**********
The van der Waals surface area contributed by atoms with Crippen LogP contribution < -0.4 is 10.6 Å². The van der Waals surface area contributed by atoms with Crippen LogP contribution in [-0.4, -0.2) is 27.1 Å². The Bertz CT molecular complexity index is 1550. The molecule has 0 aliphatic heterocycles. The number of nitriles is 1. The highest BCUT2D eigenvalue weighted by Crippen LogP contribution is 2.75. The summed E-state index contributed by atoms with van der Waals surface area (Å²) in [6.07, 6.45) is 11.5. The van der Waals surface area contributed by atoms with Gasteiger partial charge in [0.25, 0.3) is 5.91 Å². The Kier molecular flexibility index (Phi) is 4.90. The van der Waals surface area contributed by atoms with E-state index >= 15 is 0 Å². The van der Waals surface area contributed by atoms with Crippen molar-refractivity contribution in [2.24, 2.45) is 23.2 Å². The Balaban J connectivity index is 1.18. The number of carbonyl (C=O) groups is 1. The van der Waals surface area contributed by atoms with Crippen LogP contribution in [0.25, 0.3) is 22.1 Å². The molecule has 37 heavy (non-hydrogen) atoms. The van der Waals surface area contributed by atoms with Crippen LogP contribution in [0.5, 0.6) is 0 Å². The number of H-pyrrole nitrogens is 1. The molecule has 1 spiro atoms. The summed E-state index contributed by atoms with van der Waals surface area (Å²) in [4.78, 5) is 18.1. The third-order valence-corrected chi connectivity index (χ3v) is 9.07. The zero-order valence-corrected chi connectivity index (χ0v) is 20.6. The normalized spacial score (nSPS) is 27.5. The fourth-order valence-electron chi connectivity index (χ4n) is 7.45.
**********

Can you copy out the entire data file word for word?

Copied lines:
The van der Waals surface area contributed by atoms with Crippen LogP contribution < -0.4 is 10.6 Å². The van der Waals surface area contributed by atoms with Crippen LogP contribution in [-0.4, -0.2) is 27.1 Å². The Bertz CT molecular complexity index is 1550. The molecule has 0 aliphatic heterocycles. The number of nitriles is 1. The highest BCUT2D eigenvalue weighted by Crippen LogP contribution is 2.75. The summed E-state index contributed by atoms with van der Waals surface area (Å²) in [6.07, 6.45) is 11.5. The van der Waals surface area contributed by atoms with Gasteiger partial charge in [0.25, 0.3) is 5.91 Å². The Kier molecular flexibility index (Phi) is 4.90. The van der Waals surface area contributed by atoms with E-state index >= 15 is 0 Å². The van der Waals surface area contributed by atoms with Crippen molar-refractivity contribution in [2.24, 2.45) is 23.2 Å². The Balaban J connectivity index is 1.18. The number of carbonyl (C=O) groups is 1. The van der Waals surface area contributed by atoms with Crippen LogP contribution in [0.25, 0.3) is 22.1 Å². The molecule has 37 heavy (non-hydrogen) atoms. The van der Waals surface area contributed by atoms with Crippen LogP contribution in [0.5, 0.6) is 0 Å². The number of H-pyrrole nitrogens is 1. The molecule has 1 spiro atoms. The summed E-state index contributed by atoms with van der Waals surface area (Å²) in [4.78, 5) is 18.1. The third-order valence-corrected chi connectivity index (χ3v) is 9.07. The zero-order valence-corrected chi connectivity index (χ0v) is 20.6. The normalized spacial score (nSPS) is 27.5. The fourth-order valence-electron chi connectivity index (χ4n) is 7.45.